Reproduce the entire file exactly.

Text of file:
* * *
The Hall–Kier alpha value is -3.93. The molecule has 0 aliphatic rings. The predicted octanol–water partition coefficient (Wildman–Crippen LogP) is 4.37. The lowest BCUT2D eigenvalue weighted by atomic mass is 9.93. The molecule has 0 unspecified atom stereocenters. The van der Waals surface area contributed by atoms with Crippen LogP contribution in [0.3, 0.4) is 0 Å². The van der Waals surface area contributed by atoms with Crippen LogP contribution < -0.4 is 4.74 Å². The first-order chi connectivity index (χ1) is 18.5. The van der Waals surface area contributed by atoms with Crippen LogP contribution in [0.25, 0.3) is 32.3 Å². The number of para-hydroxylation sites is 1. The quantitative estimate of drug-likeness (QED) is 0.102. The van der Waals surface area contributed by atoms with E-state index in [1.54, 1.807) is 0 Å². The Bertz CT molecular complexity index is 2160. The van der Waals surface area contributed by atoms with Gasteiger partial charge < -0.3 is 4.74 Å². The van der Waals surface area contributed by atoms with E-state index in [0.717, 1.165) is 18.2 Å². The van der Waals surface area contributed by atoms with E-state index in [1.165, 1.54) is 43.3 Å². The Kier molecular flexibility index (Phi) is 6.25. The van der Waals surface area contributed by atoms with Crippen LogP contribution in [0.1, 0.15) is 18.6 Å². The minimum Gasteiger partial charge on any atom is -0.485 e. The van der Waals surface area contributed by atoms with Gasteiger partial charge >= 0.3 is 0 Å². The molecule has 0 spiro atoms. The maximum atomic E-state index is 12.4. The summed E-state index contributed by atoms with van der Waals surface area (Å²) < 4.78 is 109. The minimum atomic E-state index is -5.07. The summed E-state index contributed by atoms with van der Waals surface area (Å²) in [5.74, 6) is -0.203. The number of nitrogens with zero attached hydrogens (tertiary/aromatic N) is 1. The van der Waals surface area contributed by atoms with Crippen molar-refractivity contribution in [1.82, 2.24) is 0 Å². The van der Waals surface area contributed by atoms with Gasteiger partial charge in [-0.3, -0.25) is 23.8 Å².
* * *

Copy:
The Hall–Kier alpha value is -3.93. The molecule has 0 aliphatic rings. The predicted octanol–water partition coefficient (Wildman–Crippen LogP) is 4.37. The lowest BCUT2D eigenvalue weighted by atomic mass is 9.93. The molecule has 0 unspecified atom stereocenters. The van der Waals surface area contributed by atoms with Crippen LogP contribution in [0.3, 0.4) is 0 Å². The van der Waals surface area contributed by atoms with Crippen LogP contribution < -0.4 is 4.74 Å². The first-order chi connectivity index (χ1) is 18.5. The van der Waals surface area contributed by atoms with Crippen LogP contribution in [0.25, 0.3) is 32.3 Å². The number of para-hydroxylation sites is 1. The quantitative estimate of drug-likeness (QED) is 0.102. The van der Waals surface area contributed by atoms with E-state index in [1.54, 1.807) is 0 Å². The Bertz CT molecular complexity index is 2160. The van der Waals surface area contributed by atoms with Gasteiger partial charge < -0.3 is 4.74 Å². The van der Waals surface area contributed by atoms with E-state index in [0.717, 1.165) is 18.2 Å². The van der Waals surface area contributed by atoms with E-state index in [1.165, 1.54) is 43.3 Å². The Kier molecular flexibility index (Phi) is 6.25. The van der Waals surface area contributed by atoms with Crippen LogP contribution in [0.1, 0.15) is 18.6 Å². The minimum Gasteiger partial charge on any atom is -0.485 e. The van der Waals surface area contributed by atoms with Gasteiger partial charge >= 0.3 is 0 Å². The molecule has 0 spiro atoms. The maximum atomic E-state index is 12.4. The summed E-state index contributed by atoms with van der Waals surface area (Å²) < 4.78 is 109. The minimum atomic E-state index is -5.07. The summed E-state index contributed by atoms with van der Waals surface area (Å²) in [5.74, 6) is -0.203. The number of nitrogens with zero attached hydrogens (tertiary/aromatic N) is 1. The van der Waals surface area contributed by atoms with Crippen molar-refractivity contribution in [1.82, 2.24) is 0 Å². The van der Waals surface area contributed by atoms with Gasteiger partial charge in [-0.3, -0.25) is 23.8 Å².